- WASHINGTON (Reuters) - A
Pakistani journalist who interviewed Osama bin Laden last week said on
Monday the Saudi-born dissident had told him nuclear arms could be bought
on the central Asian black market for $10 million to $20 million.
- Hamid Mir, editor of the Urdu-language Ausaf newspaper,
told CNN's "Larry King Live" that he had pressed bin Laden and
his aide, Ayman Zawahri, on the issue after they said they would retaliate
in kind for any U.S. use of nuclear warheads.
- "He said that if the United States of America is
going to use these kinds of weapons against us, then we reserve the right
to respond back the same way," said Mir, who said he had conducted
the interview somewhere in Afghanistan after being taken blindfolded to
a secret location.
- "He used the word 'nuclear deterrent' and he said
'we will not use these weapons first but we will retaliate'. After that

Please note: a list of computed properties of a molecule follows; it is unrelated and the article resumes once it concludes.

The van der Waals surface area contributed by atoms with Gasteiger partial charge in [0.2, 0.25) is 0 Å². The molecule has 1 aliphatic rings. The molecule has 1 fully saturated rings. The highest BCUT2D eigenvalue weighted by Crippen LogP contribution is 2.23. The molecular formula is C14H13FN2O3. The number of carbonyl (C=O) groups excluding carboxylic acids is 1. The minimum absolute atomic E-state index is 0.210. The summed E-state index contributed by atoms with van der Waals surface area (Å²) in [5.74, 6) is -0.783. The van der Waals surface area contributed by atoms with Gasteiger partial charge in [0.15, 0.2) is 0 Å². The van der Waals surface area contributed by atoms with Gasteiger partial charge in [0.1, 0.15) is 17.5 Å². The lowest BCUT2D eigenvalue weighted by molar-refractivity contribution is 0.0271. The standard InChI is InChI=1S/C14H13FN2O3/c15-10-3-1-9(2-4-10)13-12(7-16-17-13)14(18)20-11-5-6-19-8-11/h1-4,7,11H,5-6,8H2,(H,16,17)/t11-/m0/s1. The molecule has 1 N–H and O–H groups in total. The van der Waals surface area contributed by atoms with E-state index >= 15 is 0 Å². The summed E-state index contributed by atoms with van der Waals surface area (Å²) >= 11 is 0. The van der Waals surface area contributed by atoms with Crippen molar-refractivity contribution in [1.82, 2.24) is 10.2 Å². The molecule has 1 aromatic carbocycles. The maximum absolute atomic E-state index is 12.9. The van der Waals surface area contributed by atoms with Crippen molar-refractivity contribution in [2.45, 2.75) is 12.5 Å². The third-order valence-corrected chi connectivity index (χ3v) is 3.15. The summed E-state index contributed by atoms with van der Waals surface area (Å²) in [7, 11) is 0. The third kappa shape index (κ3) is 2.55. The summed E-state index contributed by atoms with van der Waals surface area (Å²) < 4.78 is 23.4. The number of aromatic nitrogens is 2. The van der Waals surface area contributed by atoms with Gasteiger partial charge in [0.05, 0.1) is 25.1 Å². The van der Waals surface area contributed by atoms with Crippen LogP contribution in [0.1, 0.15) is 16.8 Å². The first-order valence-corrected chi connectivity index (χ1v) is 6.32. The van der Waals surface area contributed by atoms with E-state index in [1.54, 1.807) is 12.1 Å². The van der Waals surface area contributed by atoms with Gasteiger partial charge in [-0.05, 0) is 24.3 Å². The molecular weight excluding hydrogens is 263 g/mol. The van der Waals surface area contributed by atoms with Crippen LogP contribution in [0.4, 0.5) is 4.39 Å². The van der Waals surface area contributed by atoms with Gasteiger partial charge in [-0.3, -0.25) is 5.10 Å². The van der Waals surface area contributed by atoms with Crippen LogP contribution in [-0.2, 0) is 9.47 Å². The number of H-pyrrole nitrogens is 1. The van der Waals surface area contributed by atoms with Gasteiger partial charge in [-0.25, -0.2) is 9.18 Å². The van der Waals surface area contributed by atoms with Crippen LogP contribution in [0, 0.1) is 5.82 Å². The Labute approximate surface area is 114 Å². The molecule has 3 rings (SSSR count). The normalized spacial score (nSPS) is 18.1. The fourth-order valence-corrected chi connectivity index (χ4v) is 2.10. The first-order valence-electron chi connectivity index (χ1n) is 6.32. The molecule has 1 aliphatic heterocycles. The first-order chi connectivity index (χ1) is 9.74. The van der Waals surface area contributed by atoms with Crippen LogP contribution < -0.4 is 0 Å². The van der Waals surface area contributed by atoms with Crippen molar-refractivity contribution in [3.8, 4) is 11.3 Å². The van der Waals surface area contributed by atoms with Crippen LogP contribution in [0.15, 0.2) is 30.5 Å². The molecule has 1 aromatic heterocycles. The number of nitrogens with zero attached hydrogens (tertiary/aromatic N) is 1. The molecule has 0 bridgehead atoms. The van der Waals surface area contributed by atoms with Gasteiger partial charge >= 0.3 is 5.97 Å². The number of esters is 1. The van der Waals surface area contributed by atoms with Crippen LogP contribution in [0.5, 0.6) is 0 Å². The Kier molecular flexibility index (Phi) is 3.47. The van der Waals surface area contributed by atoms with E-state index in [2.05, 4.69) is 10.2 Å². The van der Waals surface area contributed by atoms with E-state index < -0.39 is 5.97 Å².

I tried my best to get more information on from where you get these kinds
of weapons, but he was not willing to speak more on this issue," Mir
- "But when my interview was finished and we were
just having tea, I engaged him again on this issue and I was trying to
get information from where you got these kind of weapons.
- "They gave me some indication that you can if you
have $10 million, $20 million, you can get these kinds of weapons from
the underworld mafia of the central Asian states and some disgruntled
- Mir's comments elaborated on accounts of his interview
published in Pakistan on Saturday, when bin Laden's reference to nuclear
retaliation was first reported.
- Senior U.S. officials, including Secretary of State Colin
Powell, said on Sunday it was unlikely that bin Laden or his al Qaeda
had access to nuclear arms.
- The United States is leading a military campaign to
al Qaeda and its Taliban protectors, accusing bin Laden's group of being
behind the September 11 attacks on America in which about 4,500 people
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